Discovery of novel biomarkers of thrombosis by plasma proteomics

There is an urgent need for better prediction tools to identify individuals at high risk of first venous thromboembolism (VTE) or VTE recurrence. “Blood would be the ‘ideal’, minimally invasive biomarker source,” explained Professor Jacob Odeberg (Karolinska Universitet Hospital, Stockholm, Sweden). His group uses high throughput separation-, mass-, and affinity-based proteomic approaches to study the protein composition of blood plasma of patients with cardiovascular and thromboembolic disorders, with the aim to develop tests that allow identification of patients with sub-clinical disease.

Classical proteomics targets high abundant protein, but for detection of low abundant proteins dual antibody assays are required. The Swedish Science for Life Laboratory (SciLifeLab) is a national infrastructure for broad spectrum ‘omics’ technology platforms with more than 200 associated research groups. The aim of the Human Protein Atlas is a comprehensive proteome and transcriptome map of all human tissues, using ca. 26.000 antibodies generated in-house.1 The affinity protein platform uses antibodies coupled to color-coded fluorescent beads.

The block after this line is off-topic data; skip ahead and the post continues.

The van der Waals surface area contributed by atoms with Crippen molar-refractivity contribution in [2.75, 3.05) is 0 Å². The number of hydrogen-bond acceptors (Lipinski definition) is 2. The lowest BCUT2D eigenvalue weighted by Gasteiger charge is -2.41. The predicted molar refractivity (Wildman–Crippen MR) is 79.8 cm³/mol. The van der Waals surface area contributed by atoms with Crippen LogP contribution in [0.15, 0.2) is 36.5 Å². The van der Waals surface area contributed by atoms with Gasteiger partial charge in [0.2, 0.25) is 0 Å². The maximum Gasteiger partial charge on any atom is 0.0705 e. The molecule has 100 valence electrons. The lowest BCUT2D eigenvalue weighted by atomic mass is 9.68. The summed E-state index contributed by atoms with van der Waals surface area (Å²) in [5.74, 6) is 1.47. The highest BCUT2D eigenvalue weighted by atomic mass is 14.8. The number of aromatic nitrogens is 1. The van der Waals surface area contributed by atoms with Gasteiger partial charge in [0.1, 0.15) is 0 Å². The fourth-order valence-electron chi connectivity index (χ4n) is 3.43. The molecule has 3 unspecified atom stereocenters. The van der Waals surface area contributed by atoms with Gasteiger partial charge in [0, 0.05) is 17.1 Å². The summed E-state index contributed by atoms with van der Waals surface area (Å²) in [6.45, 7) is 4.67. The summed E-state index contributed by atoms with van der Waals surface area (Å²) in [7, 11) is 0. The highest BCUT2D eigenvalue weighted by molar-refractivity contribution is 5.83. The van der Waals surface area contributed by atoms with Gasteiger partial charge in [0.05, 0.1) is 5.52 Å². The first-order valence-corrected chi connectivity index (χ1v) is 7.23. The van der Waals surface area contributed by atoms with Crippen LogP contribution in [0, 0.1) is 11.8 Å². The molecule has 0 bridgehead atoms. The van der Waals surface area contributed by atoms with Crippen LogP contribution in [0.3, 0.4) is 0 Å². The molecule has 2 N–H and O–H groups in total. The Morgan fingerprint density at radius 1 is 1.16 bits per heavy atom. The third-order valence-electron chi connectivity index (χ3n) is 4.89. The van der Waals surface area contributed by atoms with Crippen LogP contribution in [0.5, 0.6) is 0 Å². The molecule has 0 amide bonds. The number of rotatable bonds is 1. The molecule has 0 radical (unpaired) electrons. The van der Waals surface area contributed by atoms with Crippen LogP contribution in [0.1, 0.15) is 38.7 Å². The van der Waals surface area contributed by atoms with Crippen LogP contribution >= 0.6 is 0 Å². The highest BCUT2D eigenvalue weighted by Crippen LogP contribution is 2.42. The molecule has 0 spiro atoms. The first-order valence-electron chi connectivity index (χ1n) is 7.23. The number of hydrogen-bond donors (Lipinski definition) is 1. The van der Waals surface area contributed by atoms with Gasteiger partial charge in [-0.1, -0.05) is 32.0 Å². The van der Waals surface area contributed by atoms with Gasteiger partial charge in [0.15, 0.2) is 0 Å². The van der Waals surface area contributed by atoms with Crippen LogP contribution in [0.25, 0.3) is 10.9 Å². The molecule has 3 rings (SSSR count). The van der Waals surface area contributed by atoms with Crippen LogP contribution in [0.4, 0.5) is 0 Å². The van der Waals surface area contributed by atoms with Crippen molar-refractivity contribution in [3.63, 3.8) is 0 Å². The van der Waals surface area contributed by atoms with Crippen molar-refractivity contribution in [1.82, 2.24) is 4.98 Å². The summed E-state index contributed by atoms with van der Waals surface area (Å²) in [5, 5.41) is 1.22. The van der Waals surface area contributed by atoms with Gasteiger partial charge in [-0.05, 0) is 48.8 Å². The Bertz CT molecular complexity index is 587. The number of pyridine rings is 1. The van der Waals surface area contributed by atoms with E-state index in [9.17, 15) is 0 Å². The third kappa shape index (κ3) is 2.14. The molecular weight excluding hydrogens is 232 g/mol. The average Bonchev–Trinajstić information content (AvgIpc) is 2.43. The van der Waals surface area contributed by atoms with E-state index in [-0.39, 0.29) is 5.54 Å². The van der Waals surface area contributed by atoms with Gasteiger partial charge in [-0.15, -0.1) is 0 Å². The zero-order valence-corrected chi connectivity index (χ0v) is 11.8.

“Blood plasma is extremely complex and, in general, the efficacy of antibodies is strongly context-dependent. This necessitates careful target evaluation early in the process. We were specifically interested in the role of endothelial cell function in cardiovascular and thromboembolic disorders, and in collaboration with dr. Lynn Butler in our institute we recently characterized the ‘endothelial specific transcriptome’, which allowed us to identify novel endothelial cell-enriched genes.”2 The VEREMA affinity proteomics study identified platelet derived growth factor-receptor as a new candidate plasma biomarker for VTE.3

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  1. Uhlén M, et al. Science 2015;347:394
  2. Butler LM, et al. Cell Systems 2016;3:287-301
  3. Bruzelius M, et al. Blood 2016;128:e59-66